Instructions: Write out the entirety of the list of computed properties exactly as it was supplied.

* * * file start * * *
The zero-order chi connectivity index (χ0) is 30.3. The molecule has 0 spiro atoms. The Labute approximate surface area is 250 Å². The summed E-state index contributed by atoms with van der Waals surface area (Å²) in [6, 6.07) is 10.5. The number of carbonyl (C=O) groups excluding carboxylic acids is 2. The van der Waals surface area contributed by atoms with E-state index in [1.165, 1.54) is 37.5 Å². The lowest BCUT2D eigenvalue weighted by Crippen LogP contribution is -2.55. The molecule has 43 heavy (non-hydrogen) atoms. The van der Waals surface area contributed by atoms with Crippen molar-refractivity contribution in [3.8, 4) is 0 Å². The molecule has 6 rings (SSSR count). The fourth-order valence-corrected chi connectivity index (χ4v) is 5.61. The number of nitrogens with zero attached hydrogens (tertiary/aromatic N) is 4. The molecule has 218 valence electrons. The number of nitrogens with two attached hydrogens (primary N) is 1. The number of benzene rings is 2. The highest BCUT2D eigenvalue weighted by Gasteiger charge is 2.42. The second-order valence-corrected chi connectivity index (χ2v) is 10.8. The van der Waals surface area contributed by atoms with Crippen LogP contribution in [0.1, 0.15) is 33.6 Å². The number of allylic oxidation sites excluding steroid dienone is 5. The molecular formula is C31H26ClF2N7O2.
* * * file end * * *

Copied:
The zero-order chi connectivity index (χ0) is 30.3. The molecule has 0 spiro atoms. The Labute approximate surface area is 250 Å². The summed E-state index contributed by atoms with van der Waals surface area (Å²) in [6, 6.07) is 10.5. The number of carbonyl (C=O) groups excluding carboxylic acids is 2. The van der Waals surface area contributed by atoms with E-state index in [1.165, 1.54) is 37.5 Å². The lowest BCUT2D eigenvalue weighted by Crippen LogP contribution is -2.55. The molecule has 43 heavy (non-hydrogen) atoms. The van der Waals surface area contributed by atoms with Crippen molar-refractivity contribution in [3.8, 4) is 0 Å². The molecule has 6 rings (SSSR count). The fourth-order valence-corrected chi connectivity index (χ4v) is 5.61. The number of nitrogens with zero attached hydrogens (tertiary/aromatic N) is 4. The molecule has 218 valence electrons. The number of nitrogens with two attached hydrogens (primary N) is 1. The number of benzene rings is 2. The highest BCUT2D eigenvalue weighted by Gasteiger charge is 2.42. The second-order valence-corrected chi connectivity index (χ2v) is 10.8. The van der Waals surface area contributed by atoms with Crippen LogP contribution in [0.1, 0.15) is 33.6 Å². The number of allylic oxidation sites excluding steroid dienone is 5. The molecular formula is C31H26ClF2N7O2.